Today not only do a handful of corporations own most of the media, they also own most of the media distribution systems, such as cable networks, film production and distribution studios, and Internet portals. But what does that really mean to you and me?
FEEDING OUR ANXIETY: HOW THE MEDIA INSPIRES FEAR
A controlled media system that consistently forces a single viewpoint on the public and that ignores important stories creates an environment of fear and suspicion. When we don’t know what’s happening or we feel like we’re missing important information, anxiety and discontent often set in. Then fear starts to increase as stories focus on the threat of war or terrorism and don’t provide a context for that information. In fact, since the bombing of the Trade Towers in 2001, the media have routinely provided fear-inspiring stories on the threats of terrorism and misinformation on the war in Iraq. Most of the inaccuracies in the reporting on the war stem from false information the American government deliberately fed to reporters.
As fear increases and accurate information decreases, we can start to feel powerless and unable to make positive changes in our society (Check out Bob McChesney’s book ,a href=”http://www.mediaproblem.org/”>The Problem of the Media and Ben Bagdikian’s book The New Media Monopoly). Apathy sets in and some people stop voting. According to Peter Phillips, the director of Project Censored, in the 2004 elections, 80 million registered voters didn’t participate in the election and many of them were college-educated couples. They felt like the government had pretty much locked down the election and that their votes wouldn’t count anyway, so why bother? This may be changing now, but decreasing voter turnout has been a pretty consistent trend in the past decades.
And the apathy extends beyond not voting. It encompasses active participation in communities, following the daily news, and doing anything more than working (often two or three jobs). Who has time and energy for activism? Who knows what issues require attention or will affect us directly? The issues seem so distant and unrelated to daily life.
Yet an engaged and aware citizenry is what fuels a healthy democracy. Unfortunately, right now America has a distinctly immobilized public who feels disempowered by the people and organizations in control.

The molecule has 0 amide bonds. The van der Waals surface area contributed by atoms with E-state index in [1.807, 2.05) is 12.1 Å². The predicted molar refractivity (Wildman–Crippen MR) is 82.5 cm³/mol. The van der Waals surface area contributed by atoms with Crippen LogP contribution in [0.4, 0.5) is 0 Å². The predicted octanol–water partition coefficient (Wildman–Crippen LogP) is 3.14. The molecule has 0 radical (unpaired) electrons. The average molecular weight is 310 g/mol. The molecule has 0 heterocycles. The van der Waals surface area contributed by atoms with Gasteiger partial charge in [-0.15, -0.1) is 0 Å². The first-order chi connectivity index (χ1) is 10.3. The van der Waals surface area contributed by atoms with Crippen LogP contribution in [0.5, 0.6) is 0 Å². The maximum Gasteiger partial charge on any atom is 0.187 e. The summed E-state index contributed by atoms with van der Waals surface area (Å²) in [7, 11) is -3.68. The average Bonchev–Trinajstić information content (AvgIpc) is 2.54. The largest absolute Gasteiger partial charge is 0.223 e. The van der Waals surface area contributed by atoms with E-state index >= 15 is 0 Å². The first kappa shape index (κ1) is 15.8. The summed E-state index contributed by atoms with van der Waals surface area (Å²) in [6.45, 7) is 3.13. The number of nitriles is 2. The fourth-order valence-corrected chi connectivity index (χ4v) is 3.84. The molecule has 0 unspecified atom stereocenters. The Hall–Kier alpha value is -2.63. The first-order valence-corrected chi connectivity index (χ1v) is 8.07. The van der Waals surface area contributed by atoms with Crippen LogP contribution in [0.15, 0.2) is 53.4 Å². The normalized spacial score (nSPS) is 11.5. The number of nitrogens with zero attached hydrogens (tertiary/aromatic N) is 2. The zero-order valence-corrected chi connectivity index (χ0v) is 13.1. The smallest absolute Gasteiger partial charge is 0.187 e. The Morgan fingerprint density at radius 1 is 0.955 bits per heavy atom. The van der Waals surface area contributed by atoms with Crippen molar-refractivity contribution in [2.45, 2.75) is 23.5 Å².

INCREASED RESTRICTIONS: WHAT RIGHTS DO WE HAVE?
And who can blame us? We are losing our rights all over the place as corporations are consolidating their power any chance they can and especially with regards to information access and control. So far in the past ten years, the American government
- has passed the Telecommunications Act of 1996, which basically made the media a free-for-all for those who have money to also control the information systems in our country (Check out the study by Common Cause);
- has routinely reduced our Freedom of Information rights, and restricted public and journalistic access to government documents and hearings (See the Reporters Committee for Freedom of the Press);
- has attempted to gain unlimited access to our personal information via email, police databases that house that information, and library records on what types of books we borrow; and
- is in the process of passing the Communications Opportunity, Promotion, and Enhancement (COPE) Act of 2006, which, “as currently drafted, fails to protect an open and neutral Internet or to encourage equitable broadband deployment,” according to Free Press. It does open a doorway for local governments to offer municipal broadband and, with some revisions, could be useful to the public. As it stands now, however, corporations once again benefit at the detriment of the public.
Not a pretty picture for the future of a society based on freedom of information and the right to privacy.
Still, some of these issues may sound unfamiliar. We don’t hear much about them in the mainstream media unless we dig for them. These are the types of issues that the media choose to ignore or gloss over – not really important to their business at hand. The business of increasing their own bottom lines, that is.
WATCHING THE WATCHDOGS: CAN WE FIX THE MEDIA SYSTEM?
If we don’t hear the facts regarding major legislative changes or big corporate mergers that will affect the quality of service receive or even whether we receive service, such as with the broadband debates, we can’t do anything about it. How can we? We don’t even know what’s happening. That’s what the media is supposed to do for us – tell us what’s happening in our world.
The media used to be the watchdogs of society and, even with their flaws, they at least reported big news stories on important issues related to the welfare of society. Now that they’re owned by corporate interests and those interests often interfere with the independence of reporters and newsrooms to cover certain stories, who’s watching out for the public? And how can information reach the greater public if the very distribution system used to disseminate information– the media -- is flawed and essentially non-functional in that regard?
It’s a question that many media scholars ponder. Nobody seems to know yet what the most effective solution is. But the bottom line here is that we need accurate and socially pertinent information so we can make knowledgeable decisions and, hopefully, improve our currently flagging democracy. We need the media to act in the public interest and we need to find a way to make that happen.
© 2006, Sasha A. Rae, All Rights Reserved